Jim Gavin hones panel that likes the dirty jobs as well as the glamour

Dublin manager not surprised by hard graft put in by his new-look defence in Leitrim

The Dublin team stand for the national anthem before playing Roscommon in Carrick-on-Shannon. Photograph: James Crombie/Inpho

The Dublin team stand for the national anthem before playing Roscommon in Carrick-on-Shannon. Photograph: James Crombie/Inpho

 

Perception is everything. When Dublin and Donegal met in their regular league fixture in Croke Park on Easter Saturday night, the shorthand version of the game was of Total Football versus Total Defence. That interpretation ignored the irritating fact that Rory Gallagher’s team had scored just one point less than Dublin even after that match.

Since Jim Gavin took over as Dublin manager, the emphasis has been on expressive, attacking football, and when his team are in full flow they are a joy to watch – and often overwhelming for the opposition.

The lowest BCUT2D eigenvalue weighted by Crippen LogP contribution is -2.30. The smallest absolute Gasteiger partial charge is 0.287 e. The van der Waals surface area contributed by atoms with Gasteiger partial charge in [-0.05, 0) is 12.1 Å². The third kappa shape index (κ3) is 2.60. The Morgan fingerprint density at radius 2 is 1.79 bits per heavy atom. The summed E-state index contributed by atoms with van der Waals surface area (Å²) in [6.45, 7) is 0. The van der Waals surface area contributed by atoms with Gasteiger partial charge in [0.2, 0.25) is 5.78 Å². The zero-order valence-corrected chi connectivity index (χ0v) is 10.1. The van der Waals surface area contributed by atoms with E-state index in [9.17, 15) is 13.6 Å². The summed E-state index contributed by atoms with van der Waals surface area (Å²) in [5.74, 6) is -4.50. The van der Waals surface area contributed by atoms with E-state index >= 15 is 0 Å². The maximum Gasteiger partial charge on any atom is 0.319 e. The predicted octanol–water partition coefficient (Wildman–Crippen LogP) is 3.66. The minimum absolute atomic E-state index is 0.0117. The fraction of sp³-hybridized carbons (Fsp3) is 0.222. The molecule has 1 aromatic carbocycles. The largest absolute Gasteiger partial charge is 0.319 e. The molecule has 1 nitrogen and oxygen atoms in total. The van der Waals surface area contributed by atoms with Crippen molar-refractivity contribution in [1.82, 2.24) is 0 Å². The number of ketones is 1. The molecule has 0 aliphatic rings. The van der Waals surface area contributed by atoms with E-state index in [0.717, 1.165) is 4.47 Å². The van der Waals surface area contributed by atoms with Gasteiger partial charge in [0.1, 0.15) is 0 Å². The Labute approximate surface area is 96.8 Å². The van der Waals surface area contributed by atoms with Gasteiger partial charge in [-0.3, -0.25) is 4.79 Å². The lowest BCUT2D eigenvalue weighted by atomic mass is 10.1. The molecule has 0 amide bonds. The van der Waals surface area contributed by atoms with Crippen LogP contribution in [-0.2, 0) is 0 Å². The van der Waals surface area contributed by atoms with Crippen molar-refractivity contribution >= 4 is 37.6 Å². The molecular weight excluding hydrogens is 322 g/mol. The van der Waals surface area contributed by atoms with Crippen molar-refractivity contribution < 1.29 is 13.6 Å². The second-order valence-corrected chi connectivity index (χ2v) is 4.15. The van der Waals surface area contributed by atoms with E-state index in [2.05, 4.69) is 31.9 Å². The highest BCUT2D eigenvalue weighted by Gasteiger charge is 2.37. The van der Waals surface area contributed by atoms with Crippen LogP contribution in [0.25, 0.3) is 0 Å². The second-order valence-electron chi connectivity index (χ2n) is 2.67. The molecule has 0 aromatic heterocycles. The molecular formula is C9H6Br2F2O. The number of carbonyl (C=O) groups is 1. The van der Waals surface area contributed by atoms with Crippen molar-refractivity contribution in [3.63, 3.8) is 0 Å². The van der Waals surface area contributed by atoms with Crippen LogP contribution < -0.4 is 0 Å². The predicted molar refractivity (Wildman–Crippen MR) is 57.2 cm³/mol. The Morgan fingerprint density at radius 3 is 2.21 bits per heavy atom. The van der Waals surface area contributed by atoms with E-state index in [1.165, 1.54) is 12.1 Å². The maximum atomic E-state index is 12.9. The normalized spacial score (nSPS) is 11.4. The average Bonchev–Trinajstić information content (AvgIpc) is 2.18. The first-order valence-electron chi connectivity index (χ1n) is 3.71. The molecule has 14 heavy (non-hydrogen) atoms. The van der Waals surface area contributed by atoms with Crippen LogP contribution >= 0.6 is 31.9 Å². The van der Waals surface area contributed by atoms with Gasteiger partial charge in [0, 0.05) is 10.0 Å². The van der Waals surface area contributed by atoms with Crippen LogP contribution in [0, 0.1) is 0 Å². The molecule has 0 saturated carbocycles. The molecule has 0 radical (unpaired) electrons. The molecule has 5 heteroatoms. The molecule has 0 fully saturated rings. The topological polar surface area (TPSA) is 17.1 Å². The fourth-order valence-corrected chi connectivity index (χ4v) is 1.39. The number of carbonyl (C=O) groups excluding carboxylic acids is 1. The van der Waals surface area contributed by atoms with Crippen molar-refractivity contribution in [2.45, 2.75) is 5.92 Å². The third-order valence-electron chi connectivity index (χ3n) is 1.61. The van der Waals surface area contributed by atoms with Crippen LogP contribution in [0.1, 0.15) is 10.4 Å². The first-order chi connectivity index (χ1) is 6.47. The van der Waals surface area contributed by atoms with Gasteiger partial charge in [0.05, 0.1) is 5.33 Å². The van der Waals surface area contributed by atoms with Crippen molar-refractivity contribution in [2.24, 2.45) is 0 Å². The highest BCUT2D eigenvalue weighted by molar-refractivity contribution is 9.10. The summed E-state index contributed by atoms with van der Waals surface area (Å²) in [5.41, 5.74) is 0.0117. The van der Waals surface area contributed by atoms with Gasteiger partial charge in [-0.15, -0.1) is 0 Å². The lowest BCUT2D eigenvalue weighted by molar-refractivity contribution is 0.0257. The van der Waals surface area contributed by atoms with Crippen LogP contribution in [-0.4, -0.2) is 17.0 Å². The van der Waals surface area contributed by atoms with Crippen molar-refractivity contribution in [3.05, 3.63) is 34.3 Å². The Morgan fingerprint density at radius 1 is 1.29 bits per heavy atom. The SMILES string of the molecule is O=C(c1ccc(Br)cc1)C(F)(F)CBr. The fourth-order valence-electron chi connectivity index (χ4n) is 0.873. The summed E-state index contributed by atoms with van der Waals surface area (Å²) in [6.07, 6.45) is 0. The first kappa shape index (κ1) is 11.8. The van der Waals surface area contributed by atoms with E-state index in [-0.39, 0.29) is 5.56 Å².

The quality of Dublin’s attack has helped to disguise the evolution of Dublin’s hyper vigilant defensive game. Roscommon, under Kevin McStay and Fergal O’Donnell, have emulated Dublin’s faith in attacking football. Roscommon have been the stand-out attacking team in this year’s league. Yet they only managed 0-3 in the first half against the visiting Dubs. It was their lowest first half total of the league season.

Obstacle

Why? Because at times on Sunday they ran into a defensive line every bit as thick and sticky as any obstacle presented by Tyrone, Donegal or Kerry. This was a new look Dublin defence: Kevin O’Brien was auditioning at full back, Eric Lowndes named at number six and Michael Savage kept goal for Dublin. Cian O’Sullivan’s late inclusion greatly deepened the experience and he gave a masterful first-half exhibition at centre-back/sweeper, cancelling out Roscommon’s attempts at finding Senan Kilbride with the killer inside pass.

Dublin weren’t concerned about the glamour side of things. It was about not coughing up easy scores. Here’s Gavin talking at pitchside about how his new charges did.